How to refinance an auto loan

How to Refinance Your Auto Loan

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Whether you choose to refinance your car loan to secure a lower interest rate or are simply short on cash, your credit score is a major factor in your auto lender’s decision to approve your application. Before you can start adding up your savings, learn the factors that go into refinancing your auto loan.


How Does an Auto Refinance Work?

Similar to a mortgage refinance, an auto refinance changes the current term of your loan. When you submit your application, you can request a lower interest rate, which will reduce the amount of interest charges paid over the balance of your loan. Or, you can request to extend the term of your loan to lower your monthly auto payments and pay off the balance of your loan over a longer period of time.


Which Factors Are Weighed Into a Lender’s Decision?

Along with the amount of your remaining loan and the condition of the auto industry itself, your lender will consider your credit score when reviewing your application for an auto loan refinance. The good news is that if your credit score has improved since you first secured your car loan, you might qualify for better terms and interest rates than you currently have.


How Can I Improve My Chances of Getting Approved?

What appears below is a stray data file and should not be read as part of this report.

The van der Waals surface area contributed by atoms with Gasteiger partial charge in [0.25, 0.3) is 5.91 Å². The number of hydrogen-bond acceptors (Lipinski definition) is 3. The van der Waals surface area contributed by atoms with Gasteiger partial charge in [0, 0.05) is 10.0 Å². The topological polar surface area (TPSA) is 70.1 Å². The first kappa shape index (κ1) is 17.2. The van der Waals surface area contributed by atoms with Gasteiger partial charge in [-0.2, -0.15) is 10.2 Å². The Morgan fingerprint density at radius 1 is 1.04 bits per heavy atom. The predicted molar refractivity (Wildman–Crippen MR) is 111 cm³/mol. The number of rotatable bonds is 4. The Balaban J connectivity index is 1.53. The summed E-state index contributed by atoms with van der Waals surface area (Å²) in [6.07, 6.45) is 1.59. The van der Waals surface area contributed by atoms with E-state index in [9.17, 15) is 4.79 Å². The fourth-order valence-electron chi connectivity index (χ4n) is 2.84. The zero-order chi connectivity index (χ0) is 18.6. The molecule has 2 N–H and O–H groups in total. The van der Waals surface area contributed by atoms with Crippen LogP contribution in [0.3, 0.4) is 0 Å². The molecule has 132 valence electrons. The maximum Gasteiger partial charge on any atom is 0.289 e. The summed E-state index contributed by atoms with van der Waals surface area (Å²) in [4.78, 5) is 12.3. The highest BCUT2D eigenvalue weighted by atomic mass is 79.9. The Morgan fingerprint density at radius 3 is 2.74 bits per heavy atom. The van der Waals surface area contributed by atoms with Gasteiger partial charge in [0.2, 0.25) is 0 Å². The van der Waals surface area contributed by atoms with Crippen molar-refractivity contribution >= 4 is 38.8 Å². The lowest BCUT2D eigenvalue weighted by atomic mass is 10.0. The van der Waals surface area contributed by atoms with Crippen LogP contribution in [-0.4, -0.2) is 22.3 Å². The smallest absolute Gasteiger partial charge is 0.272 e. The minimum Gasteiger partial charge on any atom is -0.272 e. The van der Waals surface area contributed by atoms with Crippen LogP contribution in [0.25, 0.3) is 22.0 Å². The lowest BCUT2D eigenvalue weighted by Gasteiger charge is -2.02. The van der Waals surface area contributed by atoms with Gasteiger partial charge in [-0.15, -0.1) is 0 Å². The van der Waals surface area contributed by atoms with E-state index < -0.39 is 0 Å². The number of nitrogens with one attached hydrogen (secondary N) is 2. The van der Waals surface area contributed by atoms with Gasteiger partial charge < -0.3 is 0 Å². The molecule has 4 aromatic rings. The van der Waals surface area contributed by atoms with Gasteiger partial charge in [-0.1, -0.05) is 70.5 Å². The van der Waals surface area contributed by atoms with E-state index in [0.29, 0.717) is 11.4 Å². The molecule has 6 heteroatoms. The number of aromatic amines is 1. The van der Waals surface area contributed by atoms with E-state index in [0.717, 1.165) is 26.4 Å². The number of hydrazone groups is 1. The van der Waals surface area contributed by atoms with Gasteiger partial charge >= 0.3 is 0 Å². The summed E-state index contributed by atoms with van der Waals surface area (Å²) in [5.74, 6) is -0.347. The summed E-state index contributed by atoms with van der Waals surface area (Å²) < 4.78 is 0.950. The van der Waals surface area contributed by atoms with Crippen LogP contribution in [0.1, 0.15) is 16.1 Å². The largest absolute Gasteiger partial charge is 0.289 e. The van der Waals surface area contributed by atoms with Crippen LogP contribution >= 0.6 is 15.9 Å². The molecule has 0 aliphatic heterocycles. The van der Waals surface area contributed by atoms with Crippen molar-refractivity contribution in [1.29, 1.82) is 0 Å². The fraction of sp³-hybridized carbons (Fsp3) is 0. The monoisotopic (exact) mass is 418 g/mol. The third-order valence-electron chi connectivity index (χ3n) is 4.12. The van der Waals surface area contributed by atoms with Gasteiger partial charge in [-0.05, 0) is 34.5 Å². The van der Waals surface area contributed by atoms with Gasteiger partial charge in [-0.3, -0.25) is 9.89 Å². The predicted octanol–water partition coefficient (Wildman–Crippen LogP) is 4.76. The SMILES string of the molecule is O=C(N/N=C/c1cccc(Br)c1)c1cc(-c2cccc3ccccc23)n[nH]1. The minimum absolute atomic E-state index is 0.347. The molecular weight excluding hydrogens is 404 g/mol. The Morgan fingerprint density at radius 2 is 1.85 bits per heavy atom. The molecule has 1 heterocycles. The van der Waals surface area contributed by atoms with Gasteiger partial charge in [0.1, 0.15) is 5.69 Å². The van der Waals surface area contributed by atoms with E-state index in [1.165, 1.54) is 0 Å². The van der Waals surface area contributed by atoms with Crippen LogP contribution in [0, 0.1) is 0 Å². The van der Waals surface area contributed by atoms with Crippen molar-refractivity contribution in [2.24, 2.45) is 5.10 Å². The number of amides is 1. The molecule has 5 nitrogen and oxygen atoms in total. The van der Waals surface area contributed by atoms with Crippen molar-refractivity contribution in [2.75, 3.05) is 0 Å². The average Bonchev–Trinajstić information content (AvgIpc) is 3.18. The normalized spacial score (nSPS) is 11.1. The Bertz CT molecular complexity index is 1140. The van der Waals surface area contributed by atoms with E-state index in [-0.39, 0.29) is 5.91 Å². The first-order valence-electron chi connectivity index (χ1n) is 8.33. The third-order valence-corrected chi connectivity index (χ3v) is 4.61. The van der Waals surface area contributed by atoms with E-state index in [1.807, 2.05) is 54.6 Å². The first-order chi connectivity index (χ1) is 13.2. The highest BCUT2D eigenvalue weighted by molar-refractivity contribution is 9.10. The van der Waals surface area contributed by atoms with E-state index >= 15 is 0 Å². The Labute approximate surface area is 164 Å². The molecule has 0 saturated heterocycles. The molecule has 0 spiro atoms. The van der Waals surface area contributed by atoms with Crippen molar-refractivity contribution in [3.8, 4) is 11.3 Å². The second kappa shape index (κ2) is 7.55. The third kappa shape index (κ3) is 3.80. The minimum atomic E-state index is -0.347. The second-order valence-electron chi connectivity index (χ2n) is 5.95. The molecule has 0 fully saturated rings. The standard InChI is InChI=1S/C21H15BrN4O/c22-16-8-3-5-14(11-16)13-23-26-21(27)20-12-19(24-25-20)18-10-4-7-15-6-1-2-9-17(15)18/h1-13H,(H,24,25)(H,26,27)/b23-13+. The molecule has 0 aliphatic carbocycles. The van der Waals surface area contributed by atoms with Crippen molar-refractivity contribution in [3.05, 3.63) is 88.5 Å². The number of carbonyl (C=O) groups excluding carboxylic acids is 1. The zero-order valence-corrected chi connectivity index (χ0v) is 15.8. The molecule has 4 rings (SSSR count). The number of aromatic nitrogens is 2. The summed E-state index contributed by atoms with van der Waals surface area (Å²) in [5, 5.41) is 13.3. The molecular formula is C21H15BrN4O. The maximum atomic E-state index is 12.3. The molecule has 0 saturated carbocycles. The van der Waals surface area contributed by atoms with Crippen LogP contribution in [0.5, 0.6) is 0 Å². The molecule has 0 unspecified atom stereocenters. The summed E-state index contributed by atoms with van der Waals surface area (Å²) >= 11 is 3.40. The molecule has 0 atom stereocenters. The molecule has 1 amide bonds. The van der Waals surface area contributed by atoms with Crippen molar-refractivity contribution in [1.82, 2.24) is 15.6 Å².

Before you submit an application for an auto loan refinance, check your credit report and credit score to see where you stand. For those with a less-than-stellar credit score, making on-time monthly payments on your auto loan helps raise your rating.


Then, shop around with a number of different financial institutions and find the lender with scoring requirements that coincide with your credit score to improve your chances of getting approved. Finally, take advantage of online auto loan calculators to help you determine how much you stand to save before determining with which lender you’d like to work.


Be Sure To Read the Fine Print

Although refinancing your car loan can lead to considerable savings down the road, be sure to verify any additional fees your lender may tack onto the new auto loan for an auto loan refinance. These charges are typically minimal, but your best bet is to have all the information before you refinance an auto loan.


This article is provided for general guidance and information. It is not intended as, nor should it be construed to be, legal, financial or other professional advice. Please consult with your attorney or financial advisor to discuss any legal or financial issues involved with credit decisions.

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